Judith Vorwerk. Photo: Marwan Magroun.

Behind the scenes: I sample people

Arts education is important for developing creativity and self-awareness in children and for forming a broad view of society. In Rotterdam, many schools and cultural institutions are committed to preparing tomorrow's adults for culture. This is also the case at CBK Rotterdam, where TENT is not only an exhibition space, but also offers performances, cultural events and various educational art programs. Judith Vorwerk is intensively and enthusiastically involved with the latter. 'I think it is important to listen carefully and to feel things.'

In conversation with Judith Vorwerk

Text: Annemiek van Grondel

Look with your nose, feel with your ears is the intriguing, synesthetic title of a workshop for middle school children. The senses are therefore greatly stimulated during this interactive tour at TENT, the exhibition space of CBK Rotterdam. 'An art expedition for young researchers', says Judith Vorwerk (1980), who developed this programme. In the space, the children are introduced to art that amazes, moves, annoys or makes them laugh. After listening to an exciting story written by Jeroen Aalbers, they go on an investigation together with an art mediator, in which associations flow and the senses are addressed in multiple ways.

Sometimes they work from the content, but more often from the experience

'The art mediator, formerly known as the tour guide, welcomes a group,' says Vorwerk. 'Sometimes they work from the content, but more often from the experience. By asking the right questions, a dialogue is started. Many art mediators have completed a teacher training course, are artists or theater makers. In addition to mediators with a visual background, I also like to attract theater people because of the uninhibited use of their body and facial expressions, just as children can. That performative talent benefits the interaction.'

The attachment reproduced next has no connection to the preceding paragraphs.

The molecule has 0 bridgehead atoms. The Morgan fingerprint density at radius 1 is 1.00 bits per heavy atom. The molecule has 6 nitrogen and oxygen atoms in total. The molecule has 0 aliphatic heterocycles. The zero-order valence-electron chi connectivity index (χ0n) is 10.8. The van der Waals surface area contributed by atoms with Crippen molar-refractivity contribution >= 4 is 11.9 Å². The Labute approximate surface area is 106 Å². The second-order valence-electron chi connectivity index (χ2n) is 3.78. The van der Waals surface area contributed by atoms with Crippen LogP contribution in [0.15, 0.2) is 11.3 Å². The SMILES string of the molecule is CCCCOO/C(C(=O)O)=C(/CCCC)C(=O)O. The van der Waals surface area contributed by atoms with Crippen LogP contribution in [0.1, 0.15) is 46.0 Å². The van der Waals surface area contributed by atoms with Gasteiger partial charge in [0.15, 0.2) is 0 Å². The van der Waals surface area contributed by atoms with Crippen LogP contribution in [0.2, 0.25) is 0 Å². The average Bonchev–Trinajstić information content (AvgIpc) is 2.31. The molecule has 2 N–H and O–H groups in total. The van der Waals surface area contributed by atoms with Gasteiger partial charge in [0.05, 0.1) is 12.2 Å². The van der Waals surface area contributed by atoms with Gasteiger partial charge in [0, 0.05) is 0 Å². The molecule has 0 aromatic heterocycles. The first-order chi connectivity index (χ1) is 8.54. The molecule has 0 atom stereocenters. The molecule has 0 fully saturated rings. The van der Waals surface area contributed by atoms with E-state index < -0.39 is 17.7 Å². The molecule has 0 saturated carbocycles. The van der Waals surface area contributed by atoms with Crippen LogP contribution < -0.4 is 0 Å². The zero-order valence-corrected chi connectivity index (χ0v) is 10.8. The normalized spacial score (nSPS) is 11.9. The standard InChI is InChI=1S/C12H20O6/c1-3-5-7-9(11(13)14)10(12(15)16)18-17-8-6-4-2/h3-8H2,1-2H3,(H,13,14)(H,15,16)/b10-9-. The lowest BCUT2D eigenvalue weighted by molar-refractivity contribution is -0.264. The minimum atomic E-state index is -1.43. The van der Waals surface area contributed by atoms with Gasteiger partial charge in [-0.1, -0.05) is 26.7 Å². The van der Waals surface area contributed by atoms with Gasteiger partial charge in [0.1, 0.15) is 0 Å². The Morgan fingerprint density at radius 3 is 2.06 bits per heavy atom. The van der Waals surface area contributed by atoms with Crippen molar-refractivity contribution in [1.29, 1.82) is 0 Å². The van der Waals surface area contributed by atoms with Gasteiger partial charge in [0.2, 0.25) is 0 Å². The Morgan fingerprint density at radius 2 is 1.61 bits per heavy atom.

100% Contemporary

In Rotterdam, the cultural institutions TENT, Kunstinstituut Melly and MAMA are a stone's throw from each other: why not join forces to offer schools an interesting visit to us? And so the organizers decided in 2013 to put their heads together and develop 100% Contemporary, an education platform on contemporary art and visual culture with a strong focus on social themes. Vorwerk: 'It started practically, from the desire to introduce students from secondary education and MBO to contemporary art in a playful way. This program also links up with all our exhibitions. '